Most people know what a last will and testament is and may even have one in place. A living will is different from a last will, and it is something everyone should consider having. A living will goes by several names including an advance directive, medical directive, and declaration to physicians. It is a legal document that gives directions to doctors regarding critical medical decisions if you are unable to do so due to incapacitation. A living will is often part of an entire estate plan.
What is a Living Will?
A living will is a written document that provides legal direction when you suffer an injury or illness that leaves you incapacitated. In Wisconsin, there are two types of advance directives including a living will and a power of attorney for health care. A living will provides instructions for healthcare professionals to provide the care you desire. A healthcare power of attorney allows you to appoint someone to act on your behalf to make health care decisions if you are unable to do so. Generally, an advance directive tells others how to handle your care if you are in a terminal condition.
Benefits of a Living Will
There are several benefits of having a living will in place. One of the most important benefits of a living will is that it gives your loved ones essential information about making medical decisions if you become ill. Often, loved ones struggle with these critical issues. By having a healthcare directive in place, it takes the burden and stress off your family. A living will ensures that doctors will follow your wishes. If you put a healthcare power of attorney in place, your designated agent can make decisions based on your desires. A “Do Not Resuscitate” order can keep you from surviving in a vegetative state.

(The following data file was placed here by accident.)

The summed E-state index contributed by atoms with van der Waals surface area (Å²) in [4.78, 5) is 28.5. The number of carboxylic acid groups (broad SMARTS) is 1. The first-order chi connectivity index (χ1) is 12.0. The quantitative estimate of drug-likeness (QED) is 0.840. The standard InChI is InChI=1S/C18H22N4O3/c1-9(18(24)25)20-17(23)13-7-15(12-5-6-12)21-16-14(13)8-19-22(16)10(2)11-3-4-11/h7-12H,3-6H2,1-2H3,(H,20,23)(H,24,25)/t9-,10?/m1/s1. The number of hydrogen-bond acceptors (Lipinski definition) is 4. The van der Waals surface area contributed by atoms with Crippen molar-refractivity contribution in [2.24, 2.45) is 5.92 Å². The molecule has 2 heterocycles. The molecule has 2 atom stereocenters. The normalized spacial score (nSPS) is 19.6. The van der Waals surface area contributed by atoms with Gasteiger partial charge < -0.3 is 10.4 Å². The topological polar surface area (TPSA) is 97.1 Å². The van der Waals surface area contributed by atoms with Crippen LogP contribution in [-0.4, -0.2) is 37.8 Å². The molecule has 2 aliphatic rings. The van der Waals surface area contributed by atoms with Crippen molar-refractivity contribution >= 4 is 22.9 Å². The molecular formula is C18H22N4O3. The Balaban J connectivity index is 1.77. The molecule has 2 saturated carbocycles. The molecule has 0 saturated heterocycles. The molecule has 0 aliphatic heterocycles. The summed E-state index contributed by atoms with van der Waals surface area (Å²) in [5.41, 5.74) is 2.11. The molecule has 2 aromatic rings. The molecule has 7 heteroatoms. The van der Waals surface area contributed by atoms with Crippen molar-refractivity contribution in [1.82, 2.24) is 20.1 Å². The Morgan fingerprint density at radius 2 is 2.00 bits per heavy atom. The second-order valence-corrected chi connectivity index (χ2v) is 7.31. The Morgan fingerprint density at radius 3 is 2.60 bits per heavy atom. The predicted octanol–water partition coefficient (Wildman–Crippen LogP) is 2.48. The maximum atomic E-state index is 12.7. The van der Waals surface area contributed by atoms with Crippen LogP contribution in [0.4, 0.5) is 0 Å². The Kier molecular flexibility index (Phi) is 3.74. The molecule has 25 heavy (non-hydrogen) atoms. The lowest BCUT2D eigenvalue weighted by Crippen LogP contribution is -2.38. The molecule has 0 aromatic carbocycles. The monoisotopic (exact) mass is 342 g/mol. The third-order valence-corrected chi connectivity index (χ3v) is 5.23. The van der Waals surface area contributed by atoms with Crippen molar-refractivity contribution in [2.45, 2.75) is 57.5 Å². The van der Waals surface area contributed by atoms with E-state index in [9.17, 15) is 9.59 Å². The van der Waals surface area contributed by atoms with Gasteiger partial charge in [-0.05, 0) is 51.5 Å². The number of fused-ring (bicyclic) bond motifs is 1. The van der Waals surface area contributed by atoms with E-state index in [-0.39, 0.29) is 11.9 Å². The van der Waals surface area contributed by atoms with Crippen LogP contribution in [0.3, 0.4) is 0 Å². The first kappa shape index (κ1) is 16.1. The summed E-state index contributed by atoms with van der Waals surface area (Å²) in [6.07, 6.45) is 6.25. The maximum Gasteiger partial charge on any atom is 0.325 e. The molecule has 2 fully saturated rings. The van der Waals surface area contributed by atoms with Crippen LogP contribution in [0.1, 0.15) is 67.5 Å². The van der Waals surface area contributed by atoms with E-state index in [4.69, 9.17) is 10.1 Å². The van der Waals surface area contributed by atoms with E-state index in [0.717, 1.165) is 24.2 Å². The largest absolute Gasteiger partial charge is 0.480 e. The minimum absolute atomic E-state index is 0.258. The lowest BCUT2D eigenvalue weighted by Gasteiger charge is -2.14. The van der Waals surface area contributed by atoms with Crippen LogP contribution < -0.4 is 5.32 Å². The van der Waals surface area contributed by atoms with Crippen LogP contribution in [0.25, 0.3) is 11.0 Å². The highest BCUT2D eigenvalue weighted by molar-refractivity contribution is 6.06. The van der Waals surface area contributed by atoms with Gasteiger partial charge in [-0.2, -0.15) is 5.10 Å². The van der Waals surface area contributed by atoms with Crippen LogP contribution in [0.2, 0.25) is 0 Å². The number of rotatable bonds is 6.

How to Create a Living Will
An advance directive is a legal document and must be made in writing. Each person should draft a living will that meets his or her specific needs and wishes. You may want to include some essential care decisions such as when to provide CPR, mechanical ventilation, tube feeding, and comfort care. In addition, you should address medications that you want to be used in your treatment. Include instructions for organ or tissue donation as well as donation of your body. Typically, avoid using template forms since these may not address all of your needs and they could be deemed unsatisfactory. Consult an attorney to draft a living will specifically for you and your family. You must have two people witness the signing of the document. Once complete, make sure that you keep the document in a place where others can access it when it becomes necessary. Inform your loved ones and designated agent of your wishes and provide them with a copy of the document.
A living will is one of the most important parts of an estate plan. Make sure that an attorney reviews your needs and drafts a document for your plan. To learn more about living wills and estate plans, contact our experienced legal team at Moen Sheehan Meyer, Ltd. Contact us online or call us at (608) 784-8310 for a consultation.